Under-ordered or Misordered Tests

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The page below is a sample from the LabCE course Laboratory Effectiveness: Clinical Laboratory Utilization. Access the complete course and earn ASCLS P.A.C.E.-approved continuing education credits by subscribing online.

Learn more about Laboratory Effectiveness: Clinical Laboratory Utilization (online CE course)
Under-ordered or Misordered Tests

Most of laboratory utilization tends to revolve around restricting tests. However, some tests may be under-utilized. Below are some examples of tests that are often misordered, ordered too infrequently, or ordered at the wrong times:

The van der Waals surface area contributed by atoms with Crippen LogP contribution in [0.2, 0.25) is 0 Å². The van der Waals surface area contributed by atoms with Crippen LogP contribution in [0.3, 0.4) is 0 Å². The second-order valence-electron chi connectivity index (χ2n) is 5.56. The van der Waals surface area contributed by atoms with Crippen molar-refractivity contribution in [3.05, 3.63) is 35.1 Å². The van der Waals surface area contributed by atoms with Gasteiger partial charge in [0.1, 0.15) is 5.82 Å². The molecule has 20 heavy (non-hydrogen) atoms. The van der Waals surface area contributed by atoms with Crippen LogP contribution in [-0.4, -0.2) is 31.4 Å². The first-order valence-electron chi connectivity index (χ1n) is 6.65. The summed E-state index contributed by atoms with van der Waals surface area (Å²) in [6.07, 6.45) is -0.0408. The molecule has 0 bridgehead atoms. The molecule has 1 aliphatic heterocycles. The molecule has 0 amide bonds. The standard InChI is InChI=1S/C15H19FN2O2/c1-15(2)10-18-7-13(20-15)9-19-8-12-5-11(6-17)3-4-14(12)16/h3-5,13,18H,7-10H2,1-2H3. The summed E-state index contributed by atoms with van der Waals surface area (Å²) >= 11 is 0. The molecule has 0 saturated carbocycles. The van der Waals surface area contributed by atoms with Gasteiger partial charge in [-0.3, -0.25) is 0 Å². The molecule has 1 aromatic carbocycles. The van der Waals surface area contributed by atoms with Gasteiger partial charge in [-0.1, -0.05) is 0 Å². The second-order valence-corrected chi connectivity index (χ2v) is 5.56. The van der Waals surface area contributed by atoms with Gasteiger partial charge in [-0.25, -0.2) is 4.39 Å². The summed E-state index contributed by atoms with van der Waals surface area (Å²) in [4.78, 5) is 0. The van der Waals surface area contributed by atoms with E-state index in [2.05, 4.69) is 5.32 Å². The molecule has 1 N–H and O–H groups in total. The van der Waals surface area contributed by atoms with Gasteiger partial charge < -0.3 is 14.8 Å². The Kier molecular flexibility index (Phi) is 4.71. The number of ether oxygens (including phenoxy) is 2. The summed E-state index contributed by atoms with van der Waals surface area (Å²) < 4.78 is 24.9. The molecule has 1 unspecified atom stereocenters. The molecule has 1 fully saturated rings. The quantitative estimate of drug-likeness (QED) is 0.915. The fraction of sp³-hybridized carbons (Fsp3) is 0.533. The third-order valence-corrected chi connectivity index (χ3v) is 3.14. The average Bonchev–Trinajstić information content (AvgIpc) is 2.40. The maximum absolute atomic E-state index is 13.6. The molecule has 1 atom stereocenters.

• Therapeutic drug tests that are ordered at the wrong time. One study shows that 25% of toxic digoxin levels were found to be caused by inappropriately timed specimen collection.
  • Inpatients on unfractionated heparin therapy must have coagulation monitoring in the first 12 hours and a platelet count within the first 72 hours. These tests are not always ordered.
  • Lipids: 13% of participants in one study with prior stroke or myocardial infarction had undiagnosed hypercholesterolemia, even though 83% of them had seen a physician in the previous six months.

It's important to remember that the UM team needs to work towards proper utilization of tests, not just towards decreasing lab testing volumes.